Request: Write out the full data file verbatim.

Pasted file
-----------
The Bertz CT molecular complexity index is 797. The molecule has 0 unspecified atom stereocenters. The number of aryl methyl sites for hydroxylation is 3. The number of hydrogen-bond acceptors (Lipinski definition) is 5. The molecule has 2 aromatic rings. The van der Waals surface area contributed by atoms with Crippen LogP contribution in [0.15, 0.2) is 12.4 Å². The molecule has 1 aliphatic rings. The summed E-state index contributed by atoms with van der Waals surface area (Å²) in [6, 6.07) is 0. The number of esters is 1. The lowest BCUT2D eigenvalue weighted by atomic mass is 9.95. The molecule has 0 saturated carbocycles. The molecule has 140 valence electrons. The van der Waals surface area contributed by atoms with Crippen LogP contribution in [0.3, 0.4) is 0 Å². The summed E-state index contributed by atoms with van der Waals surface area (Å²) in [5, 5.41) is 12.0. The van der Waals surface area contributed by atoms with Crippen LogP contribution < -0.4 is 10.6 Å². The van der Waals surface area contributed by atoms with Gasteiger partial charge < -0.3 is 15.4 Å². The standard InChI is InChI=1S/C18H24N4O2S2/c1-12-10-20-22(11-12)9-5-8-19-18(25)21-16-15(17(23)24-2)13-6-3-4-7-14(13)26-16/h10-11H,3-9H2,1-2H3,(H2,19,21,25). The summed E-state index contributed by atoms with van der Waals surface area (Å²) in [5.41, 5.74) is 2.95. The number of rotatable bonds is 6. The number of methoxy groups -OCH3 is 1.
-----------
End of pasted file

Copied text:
The Bertz CT molecular complexity index is 797. The molecule has 0 unspecified atom stereocenters. The number of aryl methyl sites for hydroxylation is 3. The number of hydrogen-bond acceptors (Lipinski definition) is 5. The molecule has 2 aromatic rings. The van der Waals surface area contributed by atoms with Crippen LogP contribution in [0.15, 0.2) is 12.4 Å². The molecule has 1 aliphatic rings. The summed E-state index contributed by atoms with van der Waals surface area (Å²) in [6, 6.07) is 0. The number of esters is 1. The lowest BCUT2D eigenvalue weighted by atomic mass is 9.95. The molecule has 0 saturated carbocycles. The molecule has 140 valence electrons. The van der Waals surface area contributed by atoms with Crippen LogP contribution in [0.3, 0.4) is 0 Å². The summed E-state index contributed by atoms with van der Waals surface area (Å²) in [5, 5.41) is 12.0. The van der Waals surface area contributed by atoms with Crippen LogP contribution < -0.4 is 10.6 Å². The van der Waals surface area contributed by atoms with Gasteiger partial charge < -0.3 is 15.4 Å². The standard InChI is InChI=1S/C18H24N4O2S2/c1-12-10-20-22(11-12)9-5-8-19-18(25)21-16-15(17(23)24-2)13-6-3-4-7-14(13)26-16/h10-11H,3-9H2,1-2H3,(H2,19,21,25). The summed E-state index contributed by atoms with van der Waals surface area (Å²) in [5.41, 5.74) is 2.95. The number of rotatable bonds is 6. The number of methoxy groups -OCH3 is 1.